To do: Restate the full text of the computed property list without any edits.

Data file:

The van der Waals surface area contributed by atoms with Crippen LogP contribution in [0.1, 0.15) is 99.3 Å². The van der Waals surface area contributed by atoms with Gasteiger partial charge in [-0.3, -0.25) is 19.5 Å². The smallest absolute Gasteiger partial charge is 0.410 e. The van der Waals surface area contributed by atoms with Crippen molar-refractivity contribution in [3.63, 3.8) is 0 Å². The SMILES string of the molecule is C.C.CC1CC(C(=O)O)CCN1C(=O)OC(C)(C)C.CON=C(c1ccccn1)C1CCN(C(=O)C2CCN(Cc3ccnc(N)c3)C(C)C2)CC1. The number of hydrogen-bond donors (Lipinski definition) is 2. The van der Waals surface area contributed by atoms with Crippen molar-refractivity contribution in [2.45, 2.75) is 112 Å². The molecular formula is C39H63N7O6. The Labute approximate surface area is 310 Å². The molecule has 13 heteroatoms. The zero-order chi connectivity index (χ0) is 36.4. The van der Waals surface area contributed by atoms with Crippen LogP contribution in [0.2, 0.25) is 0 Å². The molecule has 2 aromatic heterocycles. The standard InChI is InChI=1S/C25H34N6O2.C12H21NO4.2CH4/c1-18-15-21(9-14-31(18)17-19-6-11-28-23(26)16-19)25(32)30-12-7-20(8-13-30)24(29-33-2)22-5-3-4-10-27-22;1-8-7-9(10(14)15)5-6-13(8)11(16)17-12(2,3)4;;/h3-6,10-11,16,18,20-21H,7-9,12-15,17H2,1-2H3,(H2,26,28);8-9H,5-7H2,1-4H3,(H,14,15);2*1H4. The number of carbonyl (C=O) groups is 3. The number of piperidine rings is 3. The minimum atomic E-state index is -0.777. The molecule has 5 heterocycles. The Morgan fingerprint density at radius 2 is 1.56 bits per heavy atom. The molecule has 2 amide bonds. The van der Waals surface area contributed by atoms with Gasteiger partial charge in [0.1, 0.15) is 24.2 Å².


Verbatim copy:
The van der Waals surface area contributed by atoms with Crippen LogP contribution in [0.1, 0.15) is 99.3 Å². The van der Waals surface area contributed by atoms with Gasteiger partial charge in [-0.3, -0.25) is 19.5 Å². The smallest absolute Gasteiger partial charge is 0.410 e. The van der Waals surface area contributed by atoms with Crippen molar-refractivity contribution in [3.63, 3.8) is 0 Å². The SMILES string of the molecule is C.C.CC1CC(C(=O)O)CCN1C(=O)OC(C)(C)C.CON=C(c1ccccn1)C1CCN(C(=O)C2CCN(Cc3ccnc(N)c3)C(C)C2)CC1. The number of hydrogen-bond donors (Lipinski definition) is 2. The van der Waals surface area contributed by atoms with Crippen molar-refractivity contribution in [2.45, 2.75) is 112 Å². The molecular formula is C39H63N7O6. The Labute approximate surface area is 310 Å². The molecule has 13 heteroatoms. The zero-order chi connectivity index (χ0) is 36.4. The van der Waals surface area contributed by atoms with Crippen LogP contribution in [0.2, 0.25) is 0 Å². The molecule has 2 aromatic heterocycles. The standard InChI is InChI=1S/C25H34N6O2.C12H21NO4.2CH4/c1-18-15-21(9-14-31(18)17-19-6-11-28-23(26)16-19)25(32)30-12-7-20(8-13-30)24(29-33-2)22-5-3-4-10-27-22;1-8-7-9(10(14)15)5-6-13(8)11(16)17-12(2,3)4;;/h3-6,10-11,16,18,20-21H,7-9,12-15,17H2,1-2H3,(H2,26,28);8-9H,5-7H2,1-4H3,(H,14,15);2*1H4. The number of carbonyl (C=O) groups is 3. The number of piperidine rings is 3. The minimum atomic E-state index is -0.777. The molecule has 5 heterocycles. The Morgan fingerprint density at radius 2 is 1.56 bits per heavy atom. The molecule has 2 amide bonds. The van der Waals surface area contributed by atoms with Gasteiger partial charge in [0.1, 0.15) is 24.2 Å².